Meg Webster, student and faculty support specialist
I’m so excited to be working with UNE’s School of Social Work. Just prior to being hired at UNE, I was working at the Intercultural Community Center in Westbrook, Maine where I did videography and photography, program coordination and taught ELL and Career Readiness Courses within the asylee, refugee and immigrant community. My professional background weaves higher education and student services with multicultural education, social work and art (film/photography). I have an insatiable curiosity for people, culture and place and the values that underlie social work have always resonated with me.
Tiarra LaPierre, staff assistant
Tiarra graduated from the University of Maine at Farmington with a Degree in English and a minor in Environmental Science. After graduating she worked with Americorps at local non-profits, LearningWorks and Avesta Housing. With a history of interest in humanitarian issues and underserved populations she is thrilled to be joining the UNE School of Social Work as a Staff Assistant. She has traveled to 15 countries across 4 continents and likes to trap people into listening to her stories. Her hobbies include and are mostly limited to running, reading classic fiction and playing videogames.
professor tom mclaughlin article for bangor daily news: How Maine's Seasonal workers could benefit more from summer tourism
ssw director shelley cohen konrad and professor tom mclaughlin respond to portland press herald editorial
In response to the PPH June 25th Editorial titled "Our View: Child well-being in Maine headed in wrong direction," Shelley and Tom put together a very thoughtful response in a Letter to the Editor piece titled 'Early intervention would benefit well-being of Maine children'.
professor arabella perez featured in bangor daily news article: Maine rejects scarce funds for young people with mental illness
UNE will collaborate with five community partners, Maine Behavioral Health, Maine Quality Counts, Maine Resilience Building Network, THRIVE and the Community Caring Collaborative to build a statewide trauma-informed coalition. UNE School of Social Work Director Shelley Cohen Konrad, Ph.D., L.C.S.W., F.N.A.P., and Arabella Pérez, M.S.W., UNE assistant clinical professor, will lead the project in partnership with Marjorie Withers, L.C.P.C., founding director of the Community Caring Collaborative in Washington County. The University of New England School of Social Work has been awarded a substantial grant from the prestigious John T. Gorman Foundation. The $93,500 award will provide an academic hub to provide training for social workers in the area of trauma. The goal of the 12-month grant is to develop a comprehensive, education-response plan to ensure that public systems are more responsive and effective in their delivery of services to Maine's people.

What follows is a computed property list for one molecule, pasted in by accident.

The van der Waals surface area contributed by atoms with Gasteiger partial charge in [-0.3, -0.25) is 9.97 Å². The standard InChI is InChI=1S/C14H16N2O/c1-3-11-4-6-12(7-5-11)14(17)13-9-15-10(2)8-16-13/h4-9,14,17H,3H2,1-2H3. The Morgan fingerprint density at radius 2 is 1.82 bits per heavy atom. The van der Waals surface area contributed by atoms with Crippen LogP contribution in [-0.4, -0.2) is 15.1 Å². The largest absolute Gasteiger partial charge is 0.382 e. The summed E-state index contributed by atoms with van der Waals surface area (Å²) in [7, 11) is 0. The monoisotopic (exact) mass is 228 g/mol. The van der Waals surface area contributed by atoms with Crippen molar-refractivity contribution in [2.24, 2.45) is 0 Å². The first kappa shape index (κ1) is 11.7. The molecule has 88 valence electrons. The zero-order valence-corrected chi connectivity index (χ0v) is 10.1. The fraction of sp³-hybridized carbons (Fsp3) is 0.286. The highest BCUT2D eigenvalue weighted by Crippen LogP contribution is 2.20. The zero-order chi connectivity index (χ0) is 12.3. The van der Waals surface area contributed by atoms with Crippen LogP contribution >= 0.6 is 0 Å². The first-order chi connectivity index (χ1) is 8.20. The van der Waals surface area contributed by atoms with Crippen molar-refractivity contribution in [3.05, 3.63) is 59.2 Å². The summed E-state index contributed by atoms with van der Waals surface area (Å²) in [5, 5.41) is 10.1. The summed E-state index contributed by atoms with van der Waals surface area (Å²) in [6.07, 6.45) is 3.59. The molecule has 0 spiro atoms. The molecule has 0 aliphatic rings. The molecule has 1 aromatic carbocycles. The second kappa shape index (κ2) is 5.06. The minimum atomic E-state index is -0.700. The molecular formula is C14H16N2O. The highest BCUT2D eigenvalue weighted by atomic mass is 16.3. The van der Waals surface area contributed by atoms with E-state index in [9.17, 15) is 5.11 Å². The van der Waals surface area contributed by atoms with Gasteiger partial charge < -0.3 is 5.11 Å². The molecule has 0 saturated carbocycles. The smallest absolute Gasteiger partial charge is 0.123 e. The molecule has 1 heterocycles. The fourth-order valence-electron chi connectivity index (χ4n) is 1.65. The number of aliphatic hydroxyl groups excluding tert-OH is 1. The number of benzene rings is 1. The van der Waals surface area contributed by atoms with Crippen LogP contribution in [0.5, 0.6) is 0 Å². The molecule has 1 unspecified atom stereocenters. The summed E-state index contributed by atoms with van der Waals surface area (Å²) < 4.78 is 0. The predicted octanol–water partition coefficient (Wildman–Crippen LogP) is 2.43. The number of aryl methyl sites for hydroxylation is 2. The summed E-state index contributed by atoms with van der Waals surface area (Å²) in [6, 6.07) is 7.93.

The foundation advances and invests in innovative ideas and opportunities that improve the lives of Maine's most vulnerable people. The independent, statewide foundation focuses on four key areas: Improving educational achievement for children, promoting successful transitions to adulthood for vulnerable older youth, helping struggling parents to support their families and enabling low-income seniors to remain in their homes as long as possible. The foundation's work is guided by data, evaluation, national best practices and lessons from the initiatives in which we invest. We also seek to inform and influence practice and policy on issues affecting disadvantaged children, youth, families and seniors.
“We are honored to receive this generous award from the John T. Gorman Foundation and believe the UNE School of Social Work has trauma-informed expertise and a legacy of innovative educational outreach to achieve its goals,” said Cohen Konrad. “We are committed to developing a statewide plan and ensuring its sustainable implementation to improve quality and caring services for all Maine’s people.”
Back in April the student organization held a fundraiser and raffle at Portland restaurant Flatbread Company, where a portion of every bill was given to a local social work agency. By the end they had raised more than $400 all of which was donated to Family Crisis Services. Great work team!
UNE’s School of Social Work was proud to host visiting Israeli scholars, Nehami Baum Ph. D. and Giora Rahav, Ph.D., this August. Baum is a professor at Bar Ilan University’s School of Social Work and Rahav is a Professor Emeritus at Tel Aviv University's School of Social Work and department of Sociology. They first learned of UNE’s School of Social work from a visiting American scholar in Israel. It soon materialized they had common research interests as Director of UNE’s SSW Shelley Cohen Konrad Ph.D., L.C.S.W., F.N.A.P and in the scholar's words — from here, “the way was short.”
Rahav focuses his studies on criminology and, in the past decade, on the use of alcohol and drugs, mostly on cross-national comparisons. Baum’s research interests are non-death losses (e.g., divorce, stillbirth, physical and mental illness, immigration etc.), gender differences in psychotherapy and social work as a profession.